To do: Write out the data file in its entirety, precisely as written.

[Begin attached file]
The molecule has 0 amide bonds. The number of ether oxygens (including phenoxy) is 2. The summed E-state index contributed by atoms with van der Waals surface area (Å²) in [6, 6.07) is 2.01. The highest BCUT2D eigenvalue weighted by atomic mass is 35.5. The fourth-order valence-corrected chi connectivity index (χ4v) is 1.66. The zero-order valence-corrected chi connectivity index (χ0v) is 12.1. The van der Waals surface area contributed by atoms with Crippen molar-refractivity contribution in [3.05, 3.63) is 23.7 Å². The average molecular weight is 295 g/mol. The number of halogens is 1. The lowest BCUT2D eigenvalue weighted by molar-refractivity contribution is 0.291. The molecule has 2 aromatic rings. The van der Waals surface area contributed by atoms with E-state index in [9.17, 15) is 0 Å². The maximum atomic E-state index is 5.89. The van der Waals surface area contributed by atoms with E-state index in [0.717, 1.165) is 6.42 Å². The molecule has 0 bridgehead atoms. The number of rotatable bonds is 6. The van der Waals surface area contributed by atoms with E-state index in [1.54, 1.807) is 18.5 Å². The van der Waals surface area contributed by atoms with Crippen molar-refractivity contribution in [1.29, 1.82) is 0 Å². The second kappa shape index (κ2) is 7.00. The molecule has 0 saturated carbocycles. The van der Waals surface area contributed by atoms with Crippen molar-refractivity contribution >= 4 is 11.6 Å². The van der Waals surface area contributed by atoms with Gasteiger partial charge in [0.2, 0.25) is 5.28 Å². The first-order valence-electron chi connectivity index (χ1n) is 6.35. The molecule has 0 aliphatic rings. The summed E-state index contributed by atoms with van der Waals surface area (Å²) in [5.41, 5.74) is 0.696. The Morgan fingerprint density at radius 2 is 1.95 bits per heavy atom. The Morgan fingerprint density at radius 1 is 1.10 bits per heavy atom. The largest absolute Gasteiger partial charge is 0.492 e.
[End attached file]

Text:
The molecule has 0 amide bonds. The number of ether oxygens (including phenoxy) is 2. The summed E-state index contributed by atoms with van der Waals surface area (Å²) in [6, 6.07) is 2.01. The highest BCUT2D eigenvalue weighted by atomic mass is 35.5. The fourth-order valence-corrected chi connectivity index (χ4v) is 1.66. The zero-order valence-corrected chi connectivity index (χ0v) is 12.1. The van der Waals surface area contributed by atoms with Crippen molar-refractivity contribution in [3.05, 3.63) is 23.7 Å². The average molecular weight is 295 g/mol. The number of halogens is 1. The lowest BCUT2D eigenvalue weighted by molar-refractivity contribution is 0.291. The molecule has 2 aromatic rings. The van der Waals surface area contributed by atoms with E-state index in [9.17, 15) is 0 Å². The maximum atomic E-state index is 5.89. The van der Waals surface area contributed by atoms with E-state index in [0.717, 1.165) is 6.42 Å². The molecule has 0 bridgehead atoms. The number of rotatable bonds is 6. The van der Waals surface area contributed by atoms with E-state index in [1.54, 1.807) is 18.5 Å². The van der Waals surface area contributed by atoms with Crippen molar-refractivity contribution in [1.29, 1.82) is 0 Å². The second kappa shape index (κ2) is 7.00. The molecule has 0 saturated carbocycles. The van der Waals surface area contributed by atoms with Crippen molar-refractivity contribution >= 4 is 11.6 Å². The van der Waals surface area contributed by atoms with Gasteiger partial charge in [0.2, 0.25) is 5.28 Å². The first-order valence-electron chi connectivity index (χ1n) is 6.35. The molecule has 0 aliphatic rings. The summed E-state index contributed by atoms with van der Waals surface area (Å²) in [5.41, 5.74) is 0.696. The Morgan fingerprint density at radius 2 is 1.95 bits per heavy atom. The Morgan fingerprint density at radius 1 is 1.10 bits per heavy atom. The largest absolute Gasteiger partial charge is 0.492 e.